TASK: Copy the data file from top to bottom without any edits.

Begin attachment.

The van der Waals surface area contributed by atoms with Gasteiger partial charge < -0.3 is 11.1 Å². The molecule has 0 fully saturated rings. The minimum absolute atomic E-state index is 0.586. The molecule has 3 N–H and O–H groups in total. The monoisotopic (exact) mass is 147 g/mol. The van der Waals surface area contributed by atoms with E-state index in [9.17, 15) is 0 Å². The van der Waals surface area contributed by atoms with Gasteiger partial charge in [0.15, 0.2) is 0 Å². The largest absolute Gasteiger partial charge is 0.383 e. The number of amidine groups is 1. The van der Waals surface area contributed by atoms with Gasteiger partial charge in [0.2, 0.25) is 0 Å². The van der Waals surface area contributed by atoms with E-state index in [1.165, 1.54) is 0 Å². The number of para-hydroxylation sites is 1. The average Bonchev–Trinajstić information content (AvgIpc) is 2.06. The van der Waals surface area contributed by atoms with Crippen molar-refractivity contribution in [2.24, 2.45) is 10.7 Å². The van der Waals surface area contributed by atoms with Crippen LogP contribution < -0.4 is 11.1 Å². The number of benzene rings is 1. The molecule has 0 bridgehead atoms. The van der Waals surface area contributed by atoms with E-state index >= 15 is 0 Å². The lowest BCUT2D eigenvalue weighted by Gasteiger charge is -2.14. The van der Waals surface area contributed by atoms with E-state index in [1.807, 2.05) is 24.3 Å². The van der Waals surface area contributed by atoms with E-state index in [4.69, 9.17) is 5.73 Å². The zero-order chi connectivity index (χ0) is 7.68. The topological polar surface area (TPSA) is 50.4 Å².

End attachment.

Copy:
The van der Waals surface area contributed by atoms with Gasteiger partial charge < -0.3 is 11.1 Å². The molecule has 0 fully saturated rings. The minimum absolute atomic E-state index is 0.586. The molecule has 3 N–H and O–H groups in total. The monoisotopic (exact) mass is 147 g/mol. The van der Waals surface area contributed by atoms with E-state index in [9.17, 15) is 0 Å². The van der Waals surface area contributed by atoms with Gasteiger partial charge in [0.15, 0.2) is 0 Å². The largest absolute Gasteiger partial charge is 0.383 e. The number of amidine groups is 1. The van der Waals surface area contributed by atoms with Gasteiger partial charge in [0.2, 0.25) is 0 Å². The van der Waals surface area contributed by atoms with E-state index in [1.165, 1.54) is 0 Å². The number of para-hydroxylation sites is 1. The average Bonchev–Trinajstić information content (AvgIpc) is 2.06. The van der Waals surface area contributed by atoms with Crippen molar-refractivity contribution in [2.24, 2.45) is 10.7 Å². The van der Waals surface area contributed by atoms with Crippen LogP contribution < -0.4 is 11.1 Å². The number of benzene rings is 1. The molecule has 0 bridgehead atoms. The van der Waals surface area contributed by atoms with E-state index >= 15 is 0 Å². The lowest BCUT2D eigenvalue weighted by Gasteiger charge is -2.14. The van der Waals surface area contributed by atoms with E-state index in [1.807, 2.05) is 24.3 Å². The van der Waals surface area contributed by atoms with E-state index in [4.69, 9.17) is 5.73 Å². The zero-order chi connectivity index (χ0) is 7.68. The topological polar surface area (TPSA) is 50.4 Å².